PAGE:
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The pictures that tell a story

Photos play a big part in Susan Reuben's life - in fact, for all of us looking back at old pictures can change how we remember events

    My family is completely obsessed with photography. Every holiday and family gathering gets documented in meticulous detail. I have one brother who has proper talent, and the rest of us just tag along trying our best.

    My husband, Anthony, isn’t as appreciative of this state of affairs as he might be. He complains that we all sit round the table discussing, in his words, “How many sodding megapixels our cameras have”.

    He also mentioned in passing the other day that he doesn’t particularly like having his picture taken.

    “I didn’t know that!” I said. “Yes,” he replied… “It’s made the last 20 years rather stressful.”

    Photography has been especially on my mind this month because my nine-year-old daughter, Emily — who could win a medal for fussy eating — is doing a sponsored food tasting (in aid of Shelter).

    She has to try a different new food every day in March, and I’m sharing on her online fundraising page a daily picture of her trying each one.

    “The variety of costumes is the most entertaining part of this set of photos,” said my friend Natalie. “Purim, ballet… It makes her life look extremely interesting.”

    I realised that the images do, indeed, make a kind of photo diary charting the pattern of Emily’s week. There she is in school uniform and bunches (screwing up her face at lentils), then in a ballet tunic with hair in a bun (trying to swallow pasta with cheese), and so on…

    It’s often the case, in fact, that photos and video end up telling a richer story than they were intended to when they were created.

    From the age of six (when I bought my brother’s old Instamatic camera from him for one pound), I would fill up rolls of film and diligently send them off to be processed. It was amazingly exciting to get the thick envelope back containing its 24 or 36 prints.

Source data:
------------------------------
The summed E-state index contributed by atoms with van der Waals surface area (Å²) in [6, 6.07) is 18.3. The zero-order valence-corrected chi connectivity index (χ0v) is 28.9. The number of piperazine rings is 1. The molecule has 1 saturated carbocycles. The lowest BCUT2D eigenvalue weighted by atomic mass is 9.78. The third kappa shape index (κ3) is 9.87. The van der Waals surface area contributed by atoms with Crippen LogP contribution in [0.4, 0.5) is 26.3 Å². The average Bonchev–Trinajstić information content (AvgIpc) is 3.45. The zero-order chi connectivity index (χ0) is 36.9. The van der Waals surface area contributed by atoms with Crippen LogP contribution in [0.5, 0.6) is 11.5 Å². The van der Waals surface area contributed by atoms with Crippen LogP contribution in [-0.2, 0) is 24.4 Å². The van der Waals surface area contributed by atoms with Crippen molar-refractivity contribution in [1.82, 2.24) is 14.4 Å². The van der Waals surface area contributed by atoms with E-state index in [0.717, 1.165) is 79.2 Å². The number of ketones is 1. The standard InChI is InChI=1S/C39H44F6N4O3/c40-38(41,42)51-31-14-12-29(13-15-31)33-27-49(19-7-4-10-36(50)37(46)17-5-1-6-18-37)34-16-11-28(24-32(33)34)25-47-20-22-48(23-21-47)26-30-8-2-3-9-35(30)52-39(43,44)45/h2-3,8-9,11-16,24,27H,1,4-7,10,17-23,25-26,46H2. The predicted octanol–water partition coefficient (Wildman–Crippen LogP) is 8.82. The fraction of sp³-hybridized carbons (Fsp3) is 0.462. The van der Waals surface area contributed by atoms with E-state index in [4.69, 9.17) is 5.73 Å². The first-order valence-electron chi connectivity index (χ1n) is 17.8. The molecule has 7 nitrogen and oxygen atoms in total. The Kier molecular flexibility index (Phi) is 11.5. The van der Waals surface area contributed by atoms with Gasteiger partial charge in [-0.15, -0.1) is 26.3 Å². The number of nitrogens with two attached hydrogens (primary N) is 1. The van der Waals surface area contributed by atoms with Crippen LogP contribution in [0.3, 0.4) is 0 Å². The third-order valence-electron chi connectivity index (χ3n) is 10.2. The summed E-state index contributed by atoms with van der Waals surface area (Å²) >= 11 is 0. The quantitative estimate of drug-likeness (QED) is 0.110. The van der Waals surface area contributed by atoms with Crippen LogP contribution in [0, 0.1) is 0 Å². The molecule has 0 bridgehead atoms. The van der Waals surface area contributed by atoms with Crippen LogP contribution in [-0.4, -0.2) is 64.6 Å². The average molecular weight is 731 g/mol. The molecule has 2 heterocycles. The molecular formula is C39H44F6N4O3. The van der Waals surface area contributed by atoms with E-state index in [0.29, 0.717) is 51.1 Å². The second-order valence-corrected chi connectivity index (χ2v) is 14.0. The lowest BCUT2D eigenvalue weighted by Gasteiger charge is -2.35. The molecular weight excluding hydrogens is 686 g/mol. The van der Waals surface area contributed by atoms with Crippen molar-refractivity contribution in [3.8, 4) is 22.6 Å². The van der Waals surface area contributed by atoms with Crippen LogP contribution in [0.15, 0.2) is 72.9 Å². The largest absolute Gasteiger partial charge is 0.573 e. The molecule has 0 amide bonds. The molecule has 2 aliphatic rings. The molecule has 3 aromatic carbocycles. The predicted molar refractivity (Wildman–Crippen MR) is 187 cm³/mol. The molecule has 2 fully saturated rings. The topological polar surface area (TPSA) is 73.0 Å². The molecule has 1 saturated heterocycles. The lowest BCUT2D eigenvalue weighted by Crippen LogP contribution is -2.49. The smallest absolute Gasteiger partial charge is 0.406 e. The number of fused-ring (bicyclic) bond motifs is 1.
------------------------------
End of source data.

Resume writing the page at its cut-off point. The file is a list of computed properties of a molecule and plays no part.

I would carefully pick out the best ones and stick them in a photo album… not the type with sticky plastic sleeves that dulled the colour of the images, but one with card pages, interspersed with gossamer-thin sheets of tissue paper whose main purpose appeared to be to get aggravatingly creased or torn when you didn’t turn the page carefully enough.

    Having completed the job, I’d then put the rejected photos back in the envelope they came in and shove them in a drawer.

    But here’s the curious thing. I’ve pored over those albums again and again, year after year, until the photos have become so familiar that they’re almost invisible — like a song that you listen to so much that you can no longer fully appreciate it.

    It’s the rejected photos — the ones gathering dust in the drawer — that I find the most potent now. The distracted look or the silly face in the “not ready yet” shots can be far more evocative than the fixed smile of the final version. The camera, pointing in not-quite-the-right direction, can pick up on long forgotten details… a much-worn item of clothing, or a piece of furniture that brings with it a flood of associations.

    In the photos that I took when I was six or seven, I frequently struggled to get my subject fully in the frame. So there are lots of people sliced vertically in half, bleeding off the edge of the picture.

    When I look now at those early attempts, what’s interesting is not so much the image of whichever hapless person I happen to have cut in half, but the fact that I can immediately feel what it was like to be a small girl with her first camera.

    Videos, too, can tell unexpected stories. We have a tape of my cousin’s wedding in 1990. In it, you can see my brother dancing in a circle, while among the crowd, watching and clapping along, there is his now-wife. Round and round goes my brother, passing her again and again.

    They didn’t meet each other that day, though. It was only about five years later that they spoke for the first time. (In shul, in fact — every Jewish parent’s dream of the ideal place to meet your spouse.) They’ve just celebrated their twentieth wedding anniversary.

    The Jewish world is tiny, of course, and so this kind of coincidence takes place all the time. In fact, Anthony and I have discovered that we were at the same Jewish Youth Study Group weekend in Newcastle in 1988. We certainly didn’t speak to each other there. I, at age 14, wouldn’t even have considered being brave enough to talk to a boy.

    Anthony claims that if I had met him at that age, we probably wouldn’t be married now. I expect he’s right… but I bet there’s a photo somewhere that happens to have the two of us in it. If you have one, please let me know!

     

    @susanreuben

     

    To support Emily’s fundraiser, click here.

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